Oliver is a manufacturer with years of experience in other fiberglass products. Their owners have a love of the outdoors and travel, and were equally unimpressed with the quality of RVs on the market. They, as we have found, had the most luck with fiberglass egg style campers. With their years of working with fiberglass products, they decided to start producing their own campers and started selling to the public in 2007. They strike me as a company that is constantly trying to improve their product, both in what is seen and not seen by the average buyer. I applaud them for not sticking with the status quo of RV construction. They are, in my humble opinion, producing the best quality trailers I have seen to date.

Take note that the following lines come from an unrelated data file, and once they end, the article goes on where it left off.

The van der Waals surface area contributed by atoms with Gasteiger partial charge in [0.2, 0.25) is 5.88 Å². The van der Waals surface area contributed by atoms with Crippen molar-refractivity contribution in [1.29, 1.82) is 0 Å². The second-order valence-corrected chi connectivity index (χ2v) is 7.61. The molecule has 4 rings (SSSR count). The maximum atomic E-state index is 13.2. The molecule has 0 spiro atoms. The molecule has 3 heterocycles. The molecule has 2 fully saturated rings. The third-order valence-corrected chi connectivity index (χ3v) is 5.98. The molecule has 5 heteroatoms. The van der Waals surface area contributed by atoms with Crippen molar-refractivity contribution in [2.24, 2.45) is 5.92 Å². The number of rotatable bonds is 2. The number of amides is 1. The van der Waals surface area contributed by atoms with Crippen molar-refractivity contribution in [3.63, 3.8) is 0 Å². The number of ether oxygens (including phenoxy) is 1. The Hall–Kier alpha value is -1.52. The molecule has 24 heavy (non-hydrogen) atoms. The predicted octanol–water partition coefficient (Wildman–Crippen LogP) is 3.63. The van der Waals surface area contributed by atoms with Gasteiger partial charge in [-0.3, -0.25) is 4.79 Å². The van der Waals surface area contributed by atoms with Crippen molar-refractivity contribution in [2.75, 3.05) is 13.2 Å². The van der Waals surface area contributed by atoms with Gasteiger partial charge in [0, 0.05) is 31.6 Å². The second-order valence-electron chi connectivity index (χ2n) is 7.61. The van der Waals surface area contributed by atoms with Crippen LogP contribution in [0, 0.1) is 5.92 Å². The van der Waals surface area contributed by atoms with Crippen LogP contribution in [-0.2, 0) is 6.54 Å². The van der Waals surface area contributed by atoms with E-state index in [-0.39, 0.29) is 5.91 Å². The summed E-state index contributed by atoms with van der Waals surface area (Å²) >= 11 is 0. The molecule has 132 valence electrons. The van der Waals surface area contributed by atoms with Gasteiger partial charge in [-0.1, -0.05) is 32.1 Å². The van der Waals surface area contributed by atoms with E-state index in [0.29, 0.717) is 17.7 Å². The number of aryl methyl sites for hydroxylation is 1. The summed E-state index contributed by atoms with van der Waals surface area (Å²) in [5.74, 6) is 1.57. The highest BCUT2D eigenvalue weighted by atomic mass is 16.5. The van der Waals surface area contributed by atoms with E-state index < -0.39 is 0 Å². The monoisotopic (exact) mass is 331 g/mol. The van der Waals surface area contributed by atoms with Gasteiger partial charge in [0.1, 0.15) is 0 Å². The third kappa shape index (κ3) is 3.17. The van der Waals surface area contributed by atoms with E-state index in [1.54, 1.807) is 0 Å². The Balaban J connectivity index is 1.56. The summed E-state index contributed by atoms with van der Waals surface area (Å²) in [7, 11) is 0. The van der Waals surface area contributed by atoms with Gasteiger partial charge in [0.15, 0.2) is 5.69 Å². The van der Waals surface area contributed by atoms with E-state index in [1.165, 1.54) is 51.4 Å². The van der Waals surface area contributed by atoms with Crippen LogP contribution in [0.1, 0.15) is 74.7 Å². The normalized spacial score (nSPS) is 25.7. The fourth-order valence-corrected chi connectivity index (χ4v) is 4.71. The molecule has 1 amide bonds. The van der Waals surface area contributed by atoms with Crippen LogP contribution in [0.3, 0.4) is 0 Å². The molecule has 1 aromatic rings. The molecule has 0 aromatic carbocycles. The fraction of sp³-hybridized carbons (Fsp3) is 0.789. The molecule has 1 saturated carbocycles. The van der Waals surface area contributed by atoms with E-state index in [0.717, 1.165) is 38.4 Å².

Their build from the ground up is impressive. Everything is over-engineered, in an effective way, to make sure the rig will survive the test of time and full-time use. The steel and aluminum frame has impressive welding and reinforcements. They use truck tires, not trailer tires, matched with outstanding shock absorption. All the tanks (grey, black, and fresh) are built into the shell rather than protruding from underneath, protecting them from the elements. This allows the tanks to stay heated without having to add unreliable heating pads and will keep everything running fine in cold weather. The electrical wiring harnesses are made in house using thicker gauge wiring than typically used. Furthermore, they use an agricultural style ball hitch that provides more points of contact and stability for a safer tow, especially off road. The trailers have outstanding ground clearance.